Who isn’t paranoid about the whole time thing? Take Shakespeare for example. There’s a guy who didn’t seem to have too many problems bashing out a pacey plot and peppering it with twists and turns, witches, nutcases, murderers, adulterers and wise-cracking grave diggers.
Even so, he felt the pressure: “When I do count the clock that tells the time, and see the brave day sunk in hideous night”, he said, “…nothing ‘gainst time’s scythe can make defence”.
This is a bit of a moan from a guy who only had to find ten syllables for each line he wrote. The rest of us have it a little harder. Andrew Marvel always felt himself to be a bit up against it: “At my back I always hear time’s wingèd chariot hurrying near”, he complained. It is possible he lived a bit too near the road; traffic distraction can derail the best of us.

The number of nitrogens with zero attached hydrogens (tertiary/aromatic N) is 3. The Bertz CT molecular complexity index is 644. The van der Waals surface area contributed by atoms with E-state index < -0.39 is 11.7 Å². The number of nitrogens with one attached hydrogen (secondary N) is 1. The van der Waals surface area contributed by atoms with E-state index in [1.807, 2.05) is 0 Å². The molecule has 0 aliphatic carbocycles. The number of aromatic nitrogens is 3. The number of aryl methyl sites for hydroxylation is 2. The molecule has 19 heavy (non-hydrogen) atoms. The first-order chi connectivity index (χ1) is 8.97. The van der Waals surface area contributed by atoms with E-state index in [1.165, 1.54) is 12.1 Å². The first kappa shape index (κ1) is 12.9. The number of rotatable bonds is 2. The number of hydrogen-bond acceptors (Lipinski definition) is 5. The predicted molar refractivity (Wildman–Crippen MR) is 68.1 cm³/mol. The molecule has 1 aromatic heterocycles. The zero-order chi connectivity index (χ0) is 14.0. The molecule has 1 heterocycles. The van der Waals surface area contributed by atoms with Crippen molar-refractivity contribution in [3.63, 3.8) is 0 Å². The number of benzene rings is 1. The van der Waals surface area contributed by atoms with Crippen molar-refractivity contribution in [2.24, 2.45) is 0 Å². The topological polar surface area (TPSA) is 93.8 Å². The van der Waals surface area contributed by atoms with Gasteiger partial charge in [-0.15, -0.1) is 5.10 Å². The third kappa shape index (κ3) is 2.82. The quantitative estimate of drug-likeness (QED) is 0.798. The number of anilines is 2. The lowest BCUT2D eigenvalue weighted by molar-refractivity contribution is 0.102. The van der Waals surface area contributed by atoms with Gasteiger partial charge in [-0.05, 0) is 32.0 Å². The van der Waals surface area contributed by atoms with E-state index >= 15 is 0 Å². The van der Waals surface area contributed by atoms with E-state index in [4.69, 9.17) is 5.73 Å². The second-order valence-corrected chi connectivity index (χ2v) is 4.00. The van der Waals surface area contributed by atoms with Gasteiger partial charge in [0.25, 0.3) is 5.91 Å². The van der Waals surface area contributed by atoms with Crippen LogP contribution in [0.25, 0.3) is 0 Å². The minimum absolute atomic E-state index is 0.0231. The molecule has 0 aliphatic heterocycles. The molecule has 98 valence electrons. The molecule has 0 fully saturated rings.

Writers today have the benefit of the little word count gizmo in the bottom left corner of their screens. Every word you write, every move you make, it’s watching you. So I have a great tip on how to use it to write a novel in little over one week and thus free up lots of time to do all those other fun non-novel writing things we’re all itching to do instead of squandering hours at the keyboard.
First of all calculate how fast you type. Let’s be generous and allow for an average of 20 words per minute. Now set your target length, say 80,000 words. Now just divide one into the other and time will never get the best of you again. 80,000 words at 20 per minute means I have to plan on 4000 minutes which is a meagre 66 hours. If I start at 8 and stop at 5 with just an hour for lunch, I can bang out a novel in 8.25 days.
Here’s where writing gets really easy. If you take out 21 days a year (including Christmas and other mandatory frivolities) you can write 41.7 novels a year (rounded up). Call it 41 (round it down). I am working on improving my average. I have so far spent 3 years on the same novel. Time to recalibrate my creativity.